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Finance

A month on, Hong Kong banks caught between US and China sanctions

Lenders comb through clients to mitigate risk since security bill's passage

A Chinese national flag flies in front of HSBC's offices in Hong Kong.   © Reuters

HONG KONG -- In the first month since Beijing imposed a sweeping new national security law on Hong Kong, banks in the Asian financial hub have scrutinized their client rosters to reduce the risk of repercussions from China or the U.S.

Joshua Wong, one of Hong Kong's best-known pro-democracy activists, was recently questioned by HSBC over the origins of funds deposited into his account. Although Wong has held an HSBC account for over a decade, the London-based lender has never before made such an inquiry, he said.

Wong suspects banks in Hong Kong have been monitoring social media postings of activists ever since the national security law went into effect on June 30. The legislation outlaws activities that would cause national division or political unrest, and targets financial support received by offenders.

"Our money laundering unit is looking into activists and other subjects with political backgrounds," said an executive at a major bank operating in Hong Kong.

Lenders are not just wary of transactions involving activists. In March, a U.S. bank informed Bernard Chan, the top adviser to Hong Kong Chief Executive Carrie Lam, that the institution was closing his account.

The U.S. passed legislation in July that opens up sanctions against financial groups that deal with individuals involved in violating Hong Kong's self-governance. The penalties include exclusion from dollar settlements, a step that would significantly impact the affected lenders.

Although the action taken against Chan happened prior to the passing of the Hong Kong security bill, it reflects the mood of an industry sensitive to political risks.

Hong Kong financial authorities have repeatedly said banks have little to worry about regarding the security law. The Securities and Futures Commission says it is not aware of any aspect of the legislation that "would affect or alter the existing ways" in which the financial sector operates. The Hong Kong Monetary Authority says the law will not impact normal businesses.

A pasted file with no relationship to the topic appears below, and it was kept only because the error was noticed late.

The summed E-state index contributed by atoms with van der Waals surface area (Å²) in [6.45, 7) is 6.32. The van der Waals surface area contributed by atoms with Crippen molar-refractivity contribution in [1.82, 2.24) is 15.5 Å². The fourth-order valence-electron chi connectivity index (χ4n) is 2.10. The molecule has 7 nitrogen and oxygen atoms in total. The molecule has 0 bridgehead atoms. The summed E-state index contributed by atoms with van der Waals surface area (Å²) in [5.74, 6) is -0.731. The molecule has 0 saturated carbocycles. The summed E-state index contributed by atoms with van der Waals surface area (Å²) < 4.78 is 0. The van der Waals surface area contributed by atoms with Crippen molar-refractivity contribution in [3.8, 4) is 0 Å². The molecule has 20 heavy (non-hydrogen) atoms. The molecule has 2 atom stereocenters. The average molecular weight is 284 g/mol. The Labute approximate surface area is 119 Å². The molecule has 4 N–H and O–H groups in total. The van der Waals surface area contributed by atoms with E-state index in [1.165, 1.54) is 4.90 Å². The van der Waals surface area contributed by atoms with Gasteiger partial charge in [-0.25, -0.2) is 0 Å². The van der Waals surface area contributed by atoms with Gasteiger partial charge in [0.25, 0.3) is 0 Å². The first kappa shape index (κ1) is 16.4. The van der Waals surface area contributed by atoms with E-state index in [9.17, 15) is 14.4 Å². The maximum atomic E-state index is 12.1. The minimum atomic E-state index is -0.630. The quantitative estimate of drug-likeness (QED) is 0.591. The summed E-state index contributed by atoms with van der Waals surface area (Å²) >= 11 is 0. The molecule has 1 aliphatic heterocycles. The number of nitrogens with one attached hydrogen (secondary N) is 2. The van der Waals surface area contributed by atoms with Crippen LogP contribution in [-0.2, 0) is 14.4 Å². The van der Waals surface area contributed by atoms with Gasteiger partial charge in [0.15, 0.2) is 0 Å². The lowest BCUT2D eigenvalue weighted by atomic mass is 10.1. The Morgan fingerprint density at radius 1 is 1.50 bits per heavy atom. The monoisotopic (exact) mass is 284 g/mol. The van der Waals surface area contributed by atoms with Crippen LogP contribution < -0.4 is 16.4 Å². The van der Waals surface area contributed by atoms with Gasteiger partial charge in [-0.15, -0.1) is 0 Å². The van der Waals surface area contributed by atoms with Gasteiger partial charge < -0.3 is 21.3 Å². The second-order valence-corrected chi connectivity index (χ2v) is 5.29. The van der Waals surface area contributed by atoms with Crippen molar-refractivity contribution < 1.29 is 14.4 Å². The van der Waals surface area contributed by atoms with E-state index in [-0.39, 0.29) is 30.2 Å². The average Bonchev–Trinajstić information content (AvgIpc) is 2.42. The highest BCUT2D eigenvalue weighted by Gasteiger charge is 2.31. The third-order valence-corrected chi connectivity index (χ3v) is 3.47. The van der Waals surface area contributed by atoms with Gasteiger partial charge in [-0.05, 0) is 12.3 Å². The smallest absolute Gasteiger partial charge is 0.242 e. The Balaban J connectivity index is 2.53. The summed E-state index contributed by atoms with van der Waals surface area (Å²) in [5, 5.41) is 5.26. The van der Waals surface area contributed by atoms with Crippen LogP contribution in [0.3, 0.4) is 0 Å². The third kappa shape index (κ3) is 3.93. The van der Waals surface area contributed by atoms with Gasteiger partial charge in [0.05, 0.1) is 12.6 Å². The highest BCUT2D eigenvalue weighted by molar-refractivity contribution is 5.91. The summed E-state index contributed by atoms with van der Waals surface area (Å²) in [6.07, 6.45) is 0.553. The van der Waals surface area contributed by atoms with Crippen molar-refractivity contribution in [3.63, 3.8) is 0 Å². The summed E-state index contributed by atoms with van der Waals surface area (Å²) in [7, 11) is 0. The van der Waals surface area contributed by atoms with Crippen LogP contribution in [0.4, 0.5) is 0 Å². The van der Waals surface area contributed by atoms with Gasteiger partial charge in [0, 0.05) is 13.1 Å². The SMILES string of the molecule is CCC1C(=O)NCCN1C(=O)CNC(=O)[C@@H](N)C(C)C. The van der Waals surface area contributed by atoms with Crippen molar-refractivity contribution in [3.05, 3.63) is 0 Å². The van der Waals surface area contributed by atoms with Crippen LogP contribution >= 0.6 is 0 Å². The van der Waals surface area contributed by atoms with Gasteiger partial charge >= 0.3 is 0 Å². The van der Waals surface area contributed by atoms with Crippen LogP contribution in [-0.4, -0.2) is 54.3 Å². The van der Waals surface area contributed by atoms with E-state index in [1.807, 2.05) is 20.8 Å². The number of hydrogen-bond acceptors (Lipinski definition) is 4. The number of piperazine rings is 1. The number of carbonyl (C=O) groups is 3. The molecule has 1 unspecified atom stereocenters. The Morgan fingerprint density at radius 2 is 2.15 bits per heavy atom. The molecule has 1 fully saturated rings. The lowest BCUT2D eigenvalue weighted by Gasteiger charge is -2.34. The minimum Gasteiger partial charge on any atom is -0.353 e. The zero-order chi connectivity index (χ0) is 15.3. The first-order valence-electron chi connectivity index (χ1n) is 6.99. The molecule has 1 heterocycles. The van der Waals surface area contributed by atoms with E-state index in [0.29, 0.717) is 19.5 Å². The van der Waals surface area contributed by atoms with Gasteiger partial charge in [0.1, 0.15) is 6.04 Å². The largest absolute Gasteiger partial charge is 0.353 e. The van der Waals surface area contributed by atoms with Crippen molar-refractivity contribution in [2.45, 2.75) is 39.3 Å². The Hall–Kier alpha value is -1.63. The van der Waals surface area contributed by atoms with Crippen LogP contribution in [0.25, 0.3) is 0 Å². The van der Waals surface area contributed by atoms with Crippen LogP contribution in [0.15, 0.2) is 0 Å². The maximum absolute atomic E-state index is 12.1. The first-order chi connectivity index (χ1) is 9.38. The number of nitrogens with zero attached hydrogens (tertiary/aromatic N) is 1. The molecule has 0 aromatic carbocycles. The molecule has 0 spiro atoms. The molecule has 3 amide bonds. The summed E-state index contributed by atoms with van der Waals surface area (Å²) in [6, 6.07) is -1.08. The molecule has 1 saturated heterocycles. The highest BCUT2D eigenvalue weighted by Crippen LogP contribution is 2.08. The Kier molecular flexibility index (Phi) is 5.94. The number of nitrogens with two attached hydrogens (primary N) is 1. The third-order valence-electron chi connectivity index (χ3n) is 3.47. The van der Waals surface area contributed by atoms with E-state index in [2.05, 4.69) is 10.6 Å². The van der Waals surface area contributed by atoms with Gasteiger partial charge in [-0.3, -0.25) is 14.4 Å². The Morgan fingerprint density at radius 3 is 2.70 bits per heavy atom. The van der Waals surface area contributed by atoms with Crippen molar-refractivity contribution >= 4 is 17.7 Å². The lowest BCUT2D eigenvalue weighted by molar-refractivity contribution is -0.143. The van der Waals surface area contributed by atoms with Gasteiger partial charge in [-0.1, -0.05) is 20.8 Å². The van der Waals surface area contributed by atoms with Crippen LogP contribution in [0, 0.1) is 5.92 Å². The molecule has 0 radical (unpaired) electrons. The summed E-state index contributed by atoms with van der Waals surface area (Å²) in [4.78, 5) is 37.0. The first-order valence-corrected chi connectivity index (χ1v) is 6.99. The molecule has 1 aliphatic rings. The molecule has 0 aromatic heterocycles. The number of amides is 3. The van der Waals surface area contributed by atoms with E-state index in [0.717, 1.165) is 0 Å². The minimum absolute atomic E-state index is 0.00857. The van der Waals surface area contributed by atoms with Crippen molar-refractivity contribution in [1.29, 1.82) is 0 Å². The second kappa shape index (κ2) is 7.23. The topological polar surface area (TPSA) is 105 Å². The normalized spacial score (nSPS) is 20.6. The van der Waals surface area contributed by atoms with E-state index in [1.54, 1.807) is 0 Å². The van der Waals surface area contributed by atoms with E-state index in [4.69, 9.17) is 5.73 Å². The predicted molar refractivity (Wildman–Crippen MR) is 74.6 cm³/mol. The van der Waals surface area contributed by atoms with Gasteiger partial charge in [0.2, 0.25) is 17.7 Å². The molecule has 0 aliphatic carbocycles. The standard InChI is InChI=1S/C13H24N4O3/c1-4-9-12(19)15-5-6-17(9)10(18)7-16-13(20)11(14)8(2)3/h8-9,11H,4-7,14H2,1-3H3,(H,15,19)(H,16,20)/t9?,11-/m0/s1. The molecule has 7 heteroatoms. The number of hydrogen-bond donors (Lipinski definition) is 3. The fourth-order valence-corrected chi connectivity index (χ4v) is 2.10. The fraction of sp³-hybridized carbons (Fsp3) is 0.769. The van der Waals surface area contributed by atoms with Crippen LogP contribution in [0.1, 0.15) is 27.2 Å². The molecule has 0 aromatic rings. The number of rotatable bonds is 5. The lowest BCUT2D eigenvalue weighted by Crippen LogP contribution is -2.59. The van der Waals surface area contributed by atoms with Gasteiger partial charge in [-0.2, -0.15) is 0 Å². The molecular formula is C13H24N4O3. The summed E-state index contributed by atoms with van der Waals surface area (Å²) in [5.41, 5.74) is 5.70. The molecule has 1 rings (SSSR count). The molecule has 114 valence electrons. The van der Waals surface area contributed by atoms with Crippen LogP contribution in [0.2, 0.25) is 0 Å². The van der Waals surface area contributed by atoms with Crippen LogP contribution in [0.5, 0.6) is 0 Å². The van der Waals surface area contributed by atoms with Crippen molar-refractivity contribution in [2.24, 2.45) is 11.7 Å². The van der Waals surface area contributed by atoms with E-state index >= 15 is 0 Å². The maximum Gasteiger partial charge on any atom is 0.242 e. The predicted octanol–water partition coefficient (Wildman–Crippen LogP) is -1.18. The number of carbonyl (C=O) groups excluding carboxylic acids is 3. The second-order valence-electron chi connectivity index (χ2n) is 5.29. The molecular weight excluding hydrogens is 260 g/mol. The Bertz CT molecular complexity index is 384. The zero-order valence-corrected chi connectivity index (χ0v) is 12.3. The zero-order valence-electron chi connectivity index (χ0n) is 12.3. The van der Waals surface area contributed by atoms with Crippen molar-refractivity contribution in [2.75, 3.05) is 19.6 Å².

However, the risk of being caught between the U.S. and China is growing for global companies and financial institutions.

Some enterprises have started to respond to the twin pressure. Naver, South Korea's biggest internet services company, has begun to back up user data in Singapore rather than Hong Kong. The New York Times newspaper decided to relocate part of its Hong Kong offices to Seoul.

Meanwhile, China is focusing on bolstering Hong Kong. At the end of June, the government in Beijing launched a pilot program facilitating the cross-border purchase of wealth management products.

"They probably don't want to be told that [Hong Kong's] status as a financial center was downgraded by the national security law," said a financial industry source.

Since April, $14 billion has flowed into Hong Kong, according to the Monetary Authority. Blockbuster initial public offerings by JD.com and other Chinese enterprises spurred this influx.

Ant Group, the financial arm of tech giant Alibaba Group Holding, recently announced plans for an IPO in Hong Kong as well. The aggregate market capitalization of the city's bourse rose to the highest in the world in rankings for July.

Financial transactions with China and the rest of the world will continue to grow, Joseph Yam, the former head of the Hong Kong Monetary Authority, said in a lecture Wednesday. He also said China needs to diversify its fund procurement sources, and that Hong Kong is still strong in that area.

Yam added that the U.S. financial sanctions will turn out to be a double-edged sword, but said he thinks Washington will be wise enough not to take those steps.

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